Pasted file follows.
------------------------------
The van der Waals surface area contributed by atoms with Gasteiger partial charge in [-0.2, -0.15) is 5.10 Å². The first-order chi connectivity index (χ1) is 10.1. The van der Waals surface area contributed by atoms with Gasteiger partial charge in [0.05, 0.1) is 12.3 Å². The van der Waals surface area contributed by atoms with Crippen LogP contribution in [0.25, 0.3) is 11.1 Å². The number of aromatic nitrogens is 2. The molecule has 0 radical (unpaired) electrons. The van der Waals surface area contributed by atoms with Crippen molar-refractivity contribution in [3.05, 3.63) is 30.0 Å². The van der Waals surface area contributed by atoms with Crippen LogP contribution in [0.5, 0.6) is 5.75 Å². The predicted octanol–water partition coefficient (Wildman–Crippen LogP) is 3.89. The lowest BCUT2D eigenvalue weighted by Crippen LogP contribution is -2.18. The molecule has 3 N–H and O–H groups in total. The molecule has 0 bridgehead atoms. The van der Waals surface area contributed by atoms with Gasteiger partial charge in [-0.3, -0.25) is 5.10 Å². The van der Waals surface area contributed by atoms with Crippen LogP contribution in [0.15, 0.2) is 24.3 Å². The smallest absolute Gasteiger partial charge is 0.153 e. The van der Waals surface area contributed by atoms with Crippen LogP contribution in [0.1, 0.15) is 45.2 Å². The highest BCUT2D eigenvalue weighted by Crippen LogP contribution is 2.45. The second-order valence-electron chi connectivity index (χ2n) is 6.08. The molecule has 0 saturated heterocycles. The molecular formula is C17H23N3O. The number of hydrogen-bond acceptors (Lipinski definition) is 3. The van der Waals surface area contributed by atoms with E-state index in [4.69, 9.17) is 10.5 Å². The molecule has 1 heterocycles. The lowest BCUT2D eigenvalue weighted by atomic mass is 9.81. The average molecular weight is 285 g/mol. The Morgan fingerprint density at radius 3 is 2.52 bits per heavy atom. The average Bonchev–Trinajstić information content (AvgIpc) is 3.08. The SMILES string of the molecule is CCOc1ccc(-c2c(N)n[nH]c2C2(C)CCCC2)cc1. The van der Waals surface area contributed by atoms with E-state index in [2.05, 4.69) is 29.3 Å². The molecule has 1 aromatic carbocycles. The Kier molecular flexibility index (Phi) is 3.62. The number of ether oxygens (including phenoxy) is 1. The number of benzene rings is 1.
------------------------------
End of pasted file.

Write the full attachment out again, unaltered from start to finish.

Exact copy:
The van der Waals surface area contributed by atoms with Gasteiger partial charge in [-0.2, -0.15) is 5.10 Å². The first-order chi connectivity index (χ1) is 10.1. The van der Waals surface area contributed by atoms with Gasteiger partial charge in [0.05, 0.1) is 12.3 Å². The van der Waals surface area contributed by atoms with Crippen LogP contribution in [0.25, 0.3) is 11.1 Å². The number of aromatic nitrogens is 2. The molecule has 0 radical (unpaired) electrons. The van der Waals surface area contributed by atoms with Crippen molar-refractivity contribution in [3.05, 3.63) is 30.0 Å². The van der Waals surface area contributed by atoms with Crippen LogP contribution in [0.5, 0.6) is 5.75 Å². The predicted octanol–water partition coefficient (Wildman–Crippen LogP) is 3.89. The lowest BCUT2D eigenvalue weighted by Crippen LogP contribution is -2.18. The molecule has 3 N–H and O–H groups in total. The molecule has 0 bridgehead atoms. The van der Waals surface area contributed by atoms with Gasteiger partial charge in [-0.3, -0.25) is 5.10 Å². The van der Waals surface area contributed by atoms with Crippen LogP contribution in [0.15, 0.2) is 24.3 Å². The smallest absolute Gasteiger partial charge is 0.153 e. The van der Waals surface area contributed by atoms with Crippen LogP contribution in [0.1, 0.15) is 45.2 Å². The highest BCUT2D eigenvalue weighted by Crippen LogP contribution is 2.45. The second-order valence-electron chi connectivity index (χ2n) is 6.08. The molecule has 0 saturated heterocycles. The molecular formula is C17H23N3O. The number of hydrogen-bond acceptors (Lipinski definition) is 3. The van der Waals surface area contributed by atoms with E-state index in [4.69, 9.17) is 10.5 Å². The molecule has 1 heterocycles. The lowest BCUT2D eigenvalue weighted by atomic mass is 9.81. The average molecular weight is 285 g/mol. The Morgan fingerprint density at radius 3 is 2.52 bits per heavy atom. The average Bonchev–Trinajstić information content (AvgIpc) is 3.08. The SMILES string of the molecule is CCOc1ccc(-c2c(N)n[nH]c2C2(C)CCCC2)cc1. The van der Waals surface area contributed by atoms with E-state index in [2.05, 4.69) is 29.3 Å². The molecule has 1 aromatic carbocycles. The Kier molecular flexibility index (Phi) is 3.62. The number of ether oxygens (including phenoxy) is 1. The number of benzene rings is 1.